By Terrence McCoy
By Scott Fishman
By Deirdra Funcheon
By Allie Conti
By New Times Staff
By Ryan Pfeffer
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By Kyle Swenson
The North New River Canal rolls out of Lake Okeechobee, travels the first 1000 yards of its 50-mile, straight-line journey to Miami, then enters South Bay, Florida. The water moves silently past a small park near the junction of U.S. Highway 27 and State Road 80 where, on this warm October day, about 500 people celebrate the town's less-than-stellar claim to fame.
"We arethe crossroads," says Mayor Clarence Anthony, citing a fact not lost on organizers of the Crossroads Festival, an event designed to raise money for local children. "The crossroads is what we have, access to transportation east, west, north, and south. Jobs are what we need, and that crossroads is going to help us get them."
Festivalgoers stroll through waves of amplified Caribbean music, attracted by clouds of smoke from the chicken-and-pork grills of public-interest groups and local restaurateurs. While some children wait to mount the carousel or mini roller coaster, others dodge slow-moving adults, clamor for cotton candy and fried dough, and struggle to throw footballs through rubber tires. They take turns trying to dunk police officer Terry Moore in a water tank for $1 per throw. The money will help start a South Bay Boy Scouts troop. "You best not dunk me, girl, I know where you live, I'll come getcha," Moore calls playfully to a string bean adolescent, who breaks into laughter, tosses a ball at the target, and sinks him.
Mayor Anthony and another local kid made good, Danny Jones, ponder the scene with pleasure. "This is what's best about our town, the attitude and sense of community," exclaims Jones, who serves as both police and fire chief. "You know everybody."
Similar scenes appear in small towns across the state and the country this time of year. But South Bay is unique. Surrounded by the U.S. Sugar Corporation's 165,000-acre kingdom of cane, it is Palm Beach County's poorest town, with a median per capita income of about $10,000, Anthony says. It is also home to one of the state's first two privately run prisons.
There is something else about South Bay, population 4300, something ignored by the crowd: a steady downpour of black ash. It arrives courtesy of cane fields to the east, where columns of smoke rise from burning chaff.
Anthony, now 41 years old, has a motto, a tongue-in-cheek, "New York, New York" inspired refrain that he repeats to anyone who will listen: "If you can make it out of here, you can make it anywhere." Slightly overweight and perennially cheerful, with a complexion the color of dark honey, Anthony is a big man in body and heart, say his fellow citizens. He regularly dresses his six-foot, two-inch frame in shirt and tie, the uniform of the professional businessman and veteran politician. You'd never know he was once a field worker like many in the mostly black town.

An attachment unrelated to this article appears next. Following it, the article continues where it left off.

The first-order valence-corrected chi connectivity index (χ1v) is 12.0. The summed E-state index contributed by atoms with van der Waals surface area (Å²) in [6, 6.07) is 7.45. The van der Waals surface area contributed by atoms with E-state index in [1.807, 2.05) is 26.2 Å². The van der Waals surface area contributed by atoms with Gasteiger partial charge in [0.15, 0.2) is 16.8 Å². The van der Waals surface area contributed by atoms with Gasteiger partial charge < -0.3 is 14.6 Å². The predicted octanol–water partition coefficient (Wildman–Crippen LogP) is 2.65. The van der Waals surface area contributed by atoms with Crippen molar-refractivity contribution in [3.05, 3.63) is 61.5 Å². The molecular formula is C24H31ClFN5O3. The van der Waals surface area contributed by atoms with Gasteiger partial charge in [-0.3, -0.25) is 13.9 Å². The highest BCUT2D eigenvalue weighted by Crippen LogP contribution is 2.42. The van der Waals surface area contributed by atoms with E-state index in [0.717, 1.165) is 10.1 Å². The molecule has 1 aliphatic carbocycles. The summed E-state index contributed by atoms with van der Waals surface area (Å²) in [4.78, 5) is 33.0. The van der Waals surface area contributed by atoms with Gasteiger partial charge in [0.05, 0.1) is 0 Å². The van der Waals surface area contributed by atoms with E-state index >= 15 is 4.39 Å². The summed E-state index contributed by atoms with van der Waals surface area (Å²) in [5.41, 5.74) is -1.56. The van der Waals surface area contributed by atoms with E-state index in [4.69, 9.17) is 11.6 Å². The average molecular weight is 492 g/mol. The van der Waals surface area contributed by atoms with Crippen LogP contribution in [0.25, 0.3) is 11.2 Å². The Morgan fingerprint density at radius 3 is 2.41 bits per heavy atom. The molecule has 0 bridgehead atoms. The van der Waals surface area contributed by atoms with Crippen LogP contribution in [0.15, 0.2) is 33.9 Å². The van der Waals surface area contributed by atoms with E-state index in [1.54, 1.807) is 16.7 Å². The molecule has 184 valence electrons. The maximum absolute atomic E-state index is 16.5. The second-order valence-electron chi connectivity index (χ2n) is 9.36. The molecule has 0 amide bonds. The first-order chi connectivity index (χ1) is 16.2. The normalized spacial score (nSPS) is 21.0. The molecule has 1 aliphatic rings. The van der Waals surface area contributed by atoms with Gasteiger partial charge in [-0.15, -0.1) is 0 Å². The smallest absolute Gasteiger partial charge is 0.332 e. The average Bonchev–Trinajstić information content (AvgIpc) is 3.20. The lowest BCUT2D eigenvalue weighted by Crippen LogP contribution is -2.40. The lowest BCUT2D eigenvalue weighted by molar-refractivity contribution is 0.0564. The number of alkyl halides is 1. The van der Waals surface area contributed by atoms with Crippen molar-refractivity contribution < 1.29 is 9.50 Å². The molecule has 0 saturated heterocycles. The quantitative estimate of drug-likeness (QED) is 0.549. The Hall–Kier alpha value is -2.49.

After a stroll through the crowd to greet friends and supporters, Anthony recalls that he was five years old when Congress passed the Civil Rights Act. Before that watershed 1964 event, blacks lived on the south side of U.S. 27 in neighborhoods crisscrossed with dirt roads. They were not allowed to enter the white area after dark, recalls Virginia Walker, the town clerk.
A 30-year city hall employee, Walker's voice is laced with the distinct Southern drawl of a native Floridian. She admires Anthony because he holds no grudge. "He understands the problems we have here," she says. "He tries hard to do the best he can for everybody, not just for his heritage, but for all cultures. And I'm white; I say that exactly how I mean it."
Anthony's mother picked celery in the fields outside town, a job the mayor also took as a boy to help his family. They lived in tin-shack shanties, dwellings depicted in a famous Edward R. Murrow documentary set in the area, Harvest of Shame, Anthony says.
After graduating from South Bay schools, Anthony won a scholarship to the University of Florida, ultimately earning a master's degree in public administration. "I didn't know I was that poor until I went to [university]," he recalls. One day he discovered Murrow's documentary in the library and watched it. "I was shocked. I realized how hard it had been for my people and my mother."
Anthony decided to return to South Bay, and in 1984 at the age of 24, he ran for mayor and won. Since then voters have reelected him to office three times; he has faced opposition only twice.